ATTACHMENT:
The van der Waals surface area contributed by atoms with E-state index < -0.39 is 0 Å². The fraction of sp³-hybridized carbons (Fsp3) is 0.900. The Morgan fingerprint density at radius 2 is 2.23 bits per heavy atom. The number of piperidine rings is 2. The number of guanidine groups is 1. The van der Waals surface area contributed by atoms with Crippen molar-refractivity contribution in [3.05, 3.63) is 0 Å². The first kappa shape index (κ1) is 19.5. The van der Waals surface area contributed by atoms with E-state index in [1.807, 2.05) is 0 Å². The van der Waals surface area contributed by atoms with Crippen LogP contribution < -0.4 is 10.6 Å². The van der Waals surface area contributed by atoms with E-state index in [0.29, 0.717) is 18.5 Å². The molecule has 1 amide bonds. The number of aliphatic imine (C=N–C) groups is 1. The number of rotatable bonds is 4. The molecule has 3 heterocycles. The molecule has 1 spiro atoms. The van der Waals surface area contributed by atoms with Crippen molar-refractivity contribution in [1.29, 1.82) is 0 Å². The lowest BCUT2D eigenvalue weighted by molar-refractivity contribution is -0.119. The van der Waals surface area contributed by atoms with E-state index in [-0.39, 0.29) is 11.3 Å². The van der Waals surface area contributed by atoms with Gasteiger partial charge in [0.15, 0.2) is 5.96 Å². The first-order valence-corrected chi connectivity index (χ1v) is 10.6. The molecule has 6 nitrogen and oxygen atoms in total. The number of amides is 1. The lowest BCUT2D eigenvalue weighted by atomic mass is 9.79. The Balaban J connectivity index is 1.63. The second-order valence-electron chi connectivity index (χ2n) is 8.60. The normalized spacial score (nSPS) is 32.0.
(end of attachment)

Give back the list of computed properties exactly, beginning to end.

The van der Waals surface area contributed by atoms with E-state index < -0.39 is 0 Å². The fraction of sp³-hybridized carbons (Fsp3) is 0.900. The Morgan fingerprint density at radius 2 is 2.23 bits per heavy atom. The number of piperidine rings is 2. The number of guanidine groups is 1. The van der Waals surface area contributed by atoms with Crippen molar-refractivity contribution in [3.05, 3.63) is 0 Å². The first kappa shape index (κ1) is 19.5. The van der Waals surface area contributed by atoms with E-state index in [1.807, 2.05) is 0 Å². The van der Waals surface area contributed by atoms with Crippen LogP contribution < -0.4 is 10.6 Å². The van der Waals surface area contributed by atoms with E-state index in [0.29, 0.717) is 18.5 Å². The molecule has 1 amide bonds. The number of aliphatic imine (C=N–C) groups is 1. The number of rotatable bonds is 4. The molecule has 3 heterocycles. The molecule has 1 spiro atoms. The van der Waals surface area contributed by atoms with Crippen molar-refractivity contribution in [1.29, 1.82) is 0 Å². The lowest BCUT2D eigenvalue weighted by molar-refractivity contribution is -0.119. The van der Waals surface area contributed by atoms with E-state index in [-0.39, 0.29) is 11.3 Å². The van der Waals surface area contributed by atoms with Gasteiger partial charge in [0.15, 0.2) is 5.96 Å². The first-order valence-corrected chi connectivity index (χ1v) is 10.6. The molecule has 6 nitrogen and oxygen atoms in total. The number of amides is 1. The lowest BCUT2D eigenvalue weighted by atomic mass is 9.79. The Balaban J connectivity index is 1.63. The second-order valence-electron chi connectivity index (χ2n) is 8.60. The normalized spacial score (nSPS) is 32.0.